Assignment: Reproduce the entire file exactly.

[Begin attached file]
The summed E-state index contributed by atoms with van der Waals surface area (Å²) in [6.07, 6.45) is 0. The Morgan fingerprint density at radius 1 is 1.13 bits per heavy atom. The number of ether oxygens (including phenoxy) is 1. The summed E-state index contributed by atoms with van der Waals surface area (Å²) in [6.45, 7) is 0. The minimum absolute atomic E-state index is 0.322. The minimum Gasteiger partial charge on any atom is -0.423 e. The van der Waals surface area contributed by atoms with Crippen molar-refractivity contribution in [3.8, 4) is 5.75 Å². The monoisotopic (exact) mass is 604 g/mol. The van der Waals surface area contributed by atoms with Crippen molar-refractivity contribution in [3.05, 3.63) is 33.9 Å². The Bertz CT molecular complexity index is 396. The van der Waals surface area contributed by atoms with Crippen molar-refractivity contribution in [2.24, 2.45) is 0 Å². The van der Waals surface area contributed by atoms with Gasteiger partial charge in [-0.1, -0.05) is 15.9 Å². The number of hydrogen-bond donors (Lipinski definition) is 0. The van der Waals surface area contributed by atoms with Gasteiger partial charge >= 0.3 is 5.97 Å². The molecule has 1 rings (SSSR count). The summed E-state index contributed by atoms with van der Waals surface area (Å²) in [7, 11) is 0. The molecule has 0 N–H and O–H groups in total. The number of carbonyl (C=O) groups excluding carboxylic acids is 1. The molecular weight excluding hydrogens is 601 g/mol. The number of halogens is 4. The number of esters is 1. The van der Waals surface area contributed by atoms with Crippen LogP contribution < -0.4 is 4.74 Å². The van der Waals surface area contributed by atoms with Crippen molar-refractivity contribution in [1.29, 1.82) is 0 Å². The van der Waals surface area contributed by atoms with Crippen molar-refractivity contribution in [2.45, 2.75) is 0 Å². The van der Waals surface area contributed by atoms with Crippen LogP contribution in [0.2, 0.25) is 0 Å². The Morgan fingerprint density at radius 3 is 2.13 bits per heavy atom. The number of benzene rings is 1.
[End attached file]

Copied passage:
The summed E-state index contributed by atoms with van der Waals surface area (Å²) in [6.07, 6.45) is 0. The Morgan fingerprint density at radius 1 is 1.13 bits per heavy atom. The number of ether oxygens (including phenoxy) is 1. The summed E-state index contributed by atoms with van der Waals surface area (Å²) in [6.45, 7) is 0. The minimum absolute atomic E-state index is 0.322. The minimum Gasteiger partial charge on any atom is -0.423 e. The van der Waals surface area contributed by atoms with Crippen molar-refractivity contribution in [3.8, 4) is 5.75 Å². The monoisotopic (exact) mass is 604 g/mol. The van der Waals surface area contributed by atoms with Crippen molar-refractivity contribution in [3.05, 3.63) is 33.9 Å². The Bertz CT molecular complexity index is 396. The van der Waals surface area contributed by atoms with Crippen molar-refractivity contribution in [2.24, 2.45) is 0 Å². The van der Waals surface area contributed by atoms with Gasteiger partial charge in [-0.1, -0.05) is 15.9 Å². The number of hydrogen-bond donors (Lipinski definition) is 0. The van der Waals surface area contributed by atoms with Gasteiger partial charge >= 0.3 is 5.97 Å². The molecule has 1 rings (SSSR count). The summed E-state index contributed by atoms with van der Waals surface area (Å²) in [7, 11) is 0. The molecule has 0 N–H and O–H groups in total. The number of carbonyl (C=O) groups excluding carboxylic acids is 1. The molecular weight excluding hydrogens is 601 g/mol. The number of halogens is 4. The number of esters is 1. The van der Waals surface area contributed by atoms with Crippen LogP contribution < -0.4 is 4.74 Å². The van der Waals surface area contributed by atoms with Crippen molar-refractivity contribution in [1.29, 1.82) is 0 Å². The van der Waals surface area contributed by atoms with Crippen molar-refractivity contribution in [2.45, 2.75) is 0 Å². The van der Waals surface area contributed by atoms with Crippen LogP contribution in [0.2, 0.25) is 0 Å². The Morgan fingerprint density at radius 3 is 2.13 bits per heavy atom. The number of benzene rings is 1.